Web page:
I have made no attempts to utilize this tar except as fuel. It evaporates nearly twice as much water as its weight of coal, and we have thus to add its evaporative efficiency to that of the gas given above, leading to a total of about 80 per cent. of the evaporative efficiency of the fuel used in the producers. The loss involved in gasifying the fuel to recover the ammonia therefrom amounts thus to 20 per cent. of the fuel used. This means that, where we have now to burn 100 tons of fuel, we shall have to burn 125 tons in the producers in order to obtain ammonia equal to about half the nitrogen contained therein. Our actual yield of ammonia on a large scale amounting on an average to 32 kilos., equal to 70.6 lb. per ton of fuel, 125 tons of fuel will turn out 4 tons of sulphate of ammonia. We thus consume 6.25 tons of fuel for every ton of sulphate obtained, or nearly the same quantity as is used in producing a ton of caustic soda by the Le Blanc process - a product not more than half the value of ammonium sulphate.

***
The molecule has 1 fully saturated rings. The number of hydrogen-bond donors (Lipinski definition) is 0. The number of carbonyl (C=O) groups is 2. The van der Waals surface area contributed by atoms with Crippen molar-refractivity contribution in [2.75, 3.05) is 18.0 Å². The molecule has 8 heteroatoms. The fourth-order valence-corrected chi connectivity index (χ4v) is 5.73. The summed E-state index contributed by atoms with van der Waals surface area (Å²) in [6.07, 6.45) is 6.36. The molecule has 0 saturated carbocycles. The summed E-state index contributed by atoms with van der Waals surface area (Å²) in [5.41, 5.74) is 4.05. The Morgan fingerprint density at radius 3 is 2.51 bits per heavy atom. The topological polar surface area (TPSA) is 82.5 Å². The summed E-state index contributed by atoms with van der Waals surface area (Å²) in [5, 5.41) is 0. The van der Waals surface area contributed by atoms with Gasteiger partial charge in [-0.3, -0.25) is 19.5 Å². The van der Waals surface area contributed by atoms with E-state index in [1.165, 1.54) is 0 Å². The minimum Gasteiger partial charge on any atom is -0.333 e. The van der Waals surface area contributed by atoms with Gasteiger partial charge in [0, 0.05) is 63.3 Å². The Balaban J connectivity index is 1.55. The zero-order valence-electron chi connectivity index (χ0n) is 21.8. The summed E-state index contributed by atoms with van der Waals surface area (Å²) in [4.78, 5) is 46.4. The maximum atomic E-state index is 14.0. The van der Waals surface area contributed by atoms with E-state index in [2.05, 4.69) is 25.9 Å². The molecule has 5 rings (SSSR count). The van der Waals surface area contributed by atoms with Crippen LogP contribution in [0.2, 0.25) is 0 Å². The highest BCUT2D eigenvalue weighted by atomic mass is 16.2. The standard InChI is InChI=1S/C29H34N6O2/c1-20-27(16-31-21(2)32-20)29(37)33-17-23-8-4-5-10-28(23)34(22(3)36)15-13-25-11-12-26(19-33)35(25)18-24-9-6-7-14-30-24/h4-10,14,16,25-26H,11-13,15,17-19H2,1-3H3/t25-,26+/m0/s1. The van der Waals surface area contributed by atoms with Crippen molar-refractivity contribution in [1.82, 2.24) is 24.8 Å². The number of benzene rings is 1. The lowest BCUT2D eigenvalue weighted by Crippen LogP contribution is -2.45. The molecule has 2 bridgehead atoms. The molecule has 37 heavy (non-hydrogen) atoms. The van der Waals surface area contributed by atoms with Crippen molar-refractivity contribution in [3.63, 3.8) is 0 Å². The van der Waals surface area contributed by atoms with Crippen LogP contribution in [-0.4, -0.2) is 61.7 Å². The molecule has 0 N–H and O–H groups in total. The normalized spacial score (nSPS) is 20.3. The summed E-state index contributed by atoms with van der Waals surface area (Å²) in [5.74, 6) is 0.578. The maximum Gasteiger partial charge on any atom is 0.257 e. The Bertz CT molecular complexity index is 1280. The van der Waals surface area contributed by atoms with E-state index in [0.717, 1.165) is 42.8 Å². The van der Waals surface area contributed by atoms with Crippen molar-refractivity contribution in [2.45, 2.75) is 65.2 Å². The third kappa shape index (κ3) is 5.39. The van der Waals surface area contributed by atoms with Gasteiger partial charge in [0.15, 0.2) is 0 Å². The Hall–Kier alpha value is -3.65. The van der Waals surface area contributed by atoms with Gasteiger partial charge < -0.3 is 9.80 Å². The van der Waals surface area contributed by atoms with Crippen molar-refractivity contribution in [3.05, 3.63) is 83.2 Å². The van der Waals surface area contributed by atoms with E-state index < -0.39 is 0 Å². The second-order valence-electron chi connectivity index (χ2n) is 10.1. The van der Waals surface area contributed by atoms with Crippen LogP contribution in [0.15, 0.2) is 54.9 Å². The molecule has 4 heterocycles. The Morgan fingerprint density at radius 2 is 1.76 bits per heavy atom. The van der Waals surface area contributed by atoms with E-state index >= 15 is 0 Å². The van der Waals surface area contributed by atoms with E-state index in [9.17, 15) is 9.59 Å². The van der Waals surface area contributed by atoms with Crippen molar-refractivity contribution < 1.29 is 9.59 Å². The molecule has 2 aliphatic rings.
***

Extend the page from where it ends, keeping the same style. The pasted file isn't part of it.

At present prices in Northwich this fuel represents a value of 35s. If we add to this the extra cost of labor over and above the cost of burning fuel in ordinary fireplaces, the cost of sulphuric acid, bags, etc., we come to a total of 4l. 10s. to 5l. per ton of sulphate of ammonia, which at the present selling price of this article, say 12l. per ton, leaves, after a liberal allowance for wear and tear of plant, an ample margin of profit. With a rise in the price of fuel, this margin, however, rapidly decreases, and the working of the process will, of course, be much more expensive on a small scale, as will also be the cost of the plant, which under all circumstances is very considerable. The great advantages incidental to this process over and above the profit arising from the manufacture of sulphate of ammonia, viz., the absolute impossibility of producing smoke and the great regularity of the heating resulting from the use of gas, are, therefore, as far as I can see for the present, only available for large consumers of cheap fuel.